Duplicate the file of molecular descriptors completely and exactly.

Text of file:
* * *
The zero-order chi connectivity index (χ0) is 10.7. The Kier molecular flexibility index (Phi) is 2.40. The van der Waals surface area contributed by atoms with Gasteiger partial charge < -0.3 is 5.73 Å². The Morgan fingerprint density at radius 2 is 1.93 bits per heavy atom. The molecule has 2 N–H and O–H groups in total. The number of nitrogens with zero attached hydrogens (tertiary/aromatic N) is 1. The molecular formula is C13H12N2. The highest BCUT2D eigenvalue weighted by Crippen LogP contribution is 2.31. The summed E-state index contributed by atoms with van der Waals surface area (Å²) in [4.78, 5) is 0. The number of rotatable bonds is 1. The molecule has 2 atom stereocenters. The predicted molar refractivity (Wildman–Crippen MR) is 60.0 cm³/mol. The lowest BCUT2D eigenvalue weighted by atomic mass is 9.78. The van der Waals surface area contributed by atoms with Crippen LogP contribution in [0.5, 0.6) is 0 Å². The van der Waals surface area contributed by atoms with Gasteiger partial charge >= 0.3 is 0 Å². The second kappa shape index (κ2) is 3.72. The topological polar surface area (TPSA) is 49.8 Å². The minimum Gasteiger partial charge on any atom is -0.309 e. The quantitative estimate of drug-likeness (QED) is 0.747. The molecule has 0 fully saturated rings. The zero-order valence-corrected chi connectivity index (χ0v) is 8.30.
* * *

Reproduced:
The zero-order chi connectivity index (χ0) is 10.7. The Kier molecular flexibility index (Phi) is 2.40. The van der Waals surface area contributed by atoms with Gasteiger partial charge < -0.3 is 5.73 Å². The Morgan fingerprint density at radius 2 is 1.93 bits per heavy atom. The molecule has 2 N–H and O–H groups in total. The number of nitrogens with zero attached hydrogens (tertiary/aromatic N) is 1. The molecular formula is C13H12N2. The highest BCUT2D eigenvalue weighted by Crippen LogP contribution is 2.31. The summed E-state index contributed by atoms with van der Waals surface area (Å²) in [4.78, 5) is 0. The number of rotatable bonds is 1. The molecule has 2 atom stereocenters. The predicted molar refractivity (Wildman–Crippen MR) is 60.0 cm³/mol. The lowest BCUT2D eigenvalue weighted by atomic mass is 9.78. The van der Waals surface area contributed by atoms with Crippen LogP contribution in [0.5, 0.6) is 0 Å². The van der Waals surface area contributed by atoms with Gasteiger partial charge >= 0.3 is 0 Å². The second kappa shape index (κ2) is 3.72. The topological polar surface area (TPSA) is 49.8 Å². The minimum Gasteiger partial charge on any atom is -0.309 e. The quantitative estimate of drug-likeness (QED) is 0.747. The molecule has 0 fully saturated rings. The zero-order valence-corrected chi connectivity index (χ0v) is 8.30.